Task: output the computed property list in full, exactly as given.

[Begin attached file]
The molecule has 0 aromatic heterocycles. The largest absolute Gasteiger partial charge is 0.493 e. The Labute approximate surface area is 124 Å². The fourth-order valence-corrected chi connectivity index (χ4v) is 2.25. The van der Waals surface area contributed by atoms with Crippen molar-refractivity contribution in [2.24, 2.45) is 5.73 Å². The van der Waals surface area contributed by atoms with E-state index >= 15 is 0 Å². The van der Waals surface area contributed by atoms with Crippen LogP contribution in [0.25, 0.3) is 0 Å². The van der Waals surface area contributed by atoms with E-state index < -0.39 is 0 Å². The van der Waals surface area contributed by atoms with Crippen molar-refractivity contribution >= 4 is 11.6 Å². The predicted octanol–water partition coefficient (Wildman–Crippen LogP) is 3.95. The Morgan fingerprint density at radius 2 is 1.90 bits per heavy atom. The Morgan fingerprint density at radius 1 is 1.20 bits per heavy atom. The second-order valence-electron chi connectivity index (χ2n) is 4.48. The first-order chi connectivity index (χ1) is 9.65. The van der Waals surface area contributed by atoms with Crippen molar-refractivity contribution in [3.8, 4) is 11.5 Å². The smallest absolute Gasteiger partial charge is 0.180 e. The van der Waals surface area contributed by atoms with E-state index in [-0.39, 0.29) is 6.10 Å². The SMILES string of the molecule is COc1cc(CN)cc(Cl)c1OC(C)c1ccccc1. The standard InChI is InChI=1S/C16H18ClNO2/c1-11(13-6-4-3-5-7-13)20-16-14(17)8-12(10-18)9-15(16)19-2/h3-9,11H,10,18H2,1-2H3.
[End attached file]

The molecule has 0 aromatic heterocycles. The largest absolute Gasteiger partial charge is 0.493 e. The Labute approximate surface area is 124 Å². The fourth-order valence-corrected chi connectivity index (χ4v) is 2.25. The van der Waals surface area contributed by atoms with Crippen molar-refractivity contribution in [2.24, 2.45) is 5.73 Å². The van der Waals surface area contributed by atoms with E-state index >= 15 is 0 Å². The van der Waals surface area contributed by atoms with Crippen LogP contribution in [0.25, 0.3) is 0 Å². The van der Waals surface area contributed by atoms with E-state index < -0.39 is 0 Å². The van der Waals surface area contributed by atoms with Crippen molar-refractivity contribution >= 4 is 11.6 Å². The predicted octanol–water partition coefficient (Wildman–Crippen LogP) is 3.95. The Morgan fingerprint density at radius 2 is 1.90 bits per heavy atom. The Morgan fingerprint density at radius 1 is 1.20 bits per heavy atom. The second-order valence-electron chi connectivity index (χ2n) is 4.48. The first-order chi connectivity index (χ1) is 9.65. The van der Waals surface area contributed by atoms with Crippen molar-refractivity contribution in [3.8, 4) is 11.5 Å². The smallest absolute Gasteiger partial charge is 0.180 e. The van der Waals surface area contributed by atoms with E-state index in [-0.39, 0.29) is 6.10 Å². The SMILES string of the molecule is COc1cc(CN)cc(Cl)c1OC(C)c1ccccc1. The standard InChI is InChI=1S/C16H18ClNO2/c1-11(13-6-4-3-5-7-13)20-16-14(17)8-12(10-18)9-15(16)19-2/h3-9,11H,10,18H2,1-2H3.